acts that undermine the expression of the sovereign will of the people,
particularly during elections and voting. Unfortunately, the negative activities of
political vigilante groups sometimes involves destroying voting materials and
snatching of ballot boxes especially when there are indications of electoral
defeat. All the seven general elections held in the fourth republic have
witnessed this the unfortunate practice of ballot box theft or snatching by
vigilante groups (Alidu, 2014; Bob-Milliar, 2014;, 2016). For
instance in 2012 general elections there were 137 incidences that undermined
voting in the Ashanti, Greater Accra and Northern Regions. These incidences
include snatching of ballot boxes, suspension of voting, intimidation/harassment
and violation of the voting procedures orchestrated by political vigilante groups
(CODEO, 2013b).
Another threat posed by political vigilantism to Ghana’s democracy is the
vandalization of state or public properties by vigilante groups. For instance, in
R. E. Gyampo, E. Graham & B. E. Asare
May 2010, some NPP foot soldiers in Wa in the Upper West Region vandalized
properties belonging to the party to register their displeasure over the award of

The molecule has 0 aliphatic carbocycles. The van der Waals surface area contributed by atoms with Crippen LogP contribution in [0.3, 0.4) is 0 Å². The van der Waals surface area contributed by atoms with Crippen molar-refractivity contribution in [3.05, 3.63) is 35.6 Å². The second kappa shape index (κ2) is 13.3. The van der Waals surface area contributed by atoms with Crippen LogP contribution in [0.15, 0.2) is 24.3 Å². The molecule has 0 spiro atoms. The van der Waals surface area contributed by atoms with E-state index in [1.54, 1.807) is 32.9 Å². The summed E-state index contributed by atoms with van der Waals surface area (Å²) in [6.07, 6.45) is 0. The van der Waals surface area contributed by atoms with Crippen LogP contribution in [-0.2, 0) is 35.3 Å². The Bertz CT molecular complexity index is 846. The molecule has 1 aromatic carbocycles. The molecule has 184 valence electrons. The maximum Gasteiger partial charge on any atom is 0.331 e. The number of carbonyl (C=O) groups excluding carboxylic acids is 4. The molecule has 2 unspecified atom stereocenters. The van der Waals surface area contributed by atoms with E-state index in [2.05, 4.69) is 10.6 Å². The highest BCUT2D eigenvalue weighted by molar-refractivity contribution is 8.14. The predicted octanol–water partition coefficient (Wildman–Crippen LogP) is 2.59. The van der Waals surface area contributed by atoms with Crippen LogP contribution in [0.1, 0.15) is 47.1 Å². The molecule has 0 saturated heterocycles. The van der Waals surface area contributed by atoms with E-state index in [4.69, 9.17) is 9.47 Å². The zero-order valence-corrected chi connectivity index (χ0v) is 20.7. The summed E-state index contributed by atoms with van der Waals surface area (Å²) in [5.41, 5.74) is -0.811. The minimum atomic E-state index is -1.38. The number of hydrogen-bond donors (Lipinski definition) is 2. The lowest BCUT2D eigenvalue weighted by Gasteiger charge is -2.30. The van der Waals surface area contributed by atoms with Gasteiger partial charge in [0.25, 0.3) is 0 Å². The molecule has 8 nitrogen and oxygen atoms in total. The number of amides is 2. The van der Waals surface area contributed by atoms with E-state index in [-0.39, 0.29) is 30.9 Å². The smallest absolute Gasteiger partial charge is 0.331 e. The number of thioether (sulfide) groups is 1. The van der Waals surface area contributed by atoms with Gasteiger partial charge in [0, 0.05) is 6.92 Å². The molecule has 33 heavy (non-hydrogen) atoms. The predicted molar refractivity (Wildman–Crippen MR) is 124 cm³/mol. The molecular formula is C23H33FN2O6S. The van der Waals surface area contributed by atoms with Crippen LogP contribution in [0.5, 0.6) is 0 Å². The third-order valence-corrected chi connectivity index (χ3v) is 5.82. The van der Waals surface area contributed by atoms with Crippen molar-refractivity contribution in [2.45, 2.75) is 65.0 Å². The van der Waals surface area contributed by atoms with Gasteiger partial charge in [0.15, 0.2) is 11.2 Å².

a contract to members of the NDC (, 2010). Also in 2011,
some vigilante groups claiming to be affiliated to NDC burnt down a party office
to show their displease with a court ruling that saw the release of some persons
accused of the murder of a prominent chief in the region (Bob-Milliar, 2012;
Alidu, 2014). Again in May 2011, some NDC vigilante group attacked the office
of the mayor of Tamale and destroyed office equipment including furniture,
stationery, exhibition stands and computers as protest against a decongestion
exercise in the city (Bob-Milliar, 2014).
Similarly, after the 2016 general elections there were several reports across the
country of NPP vigilante groups destroying some state properties after their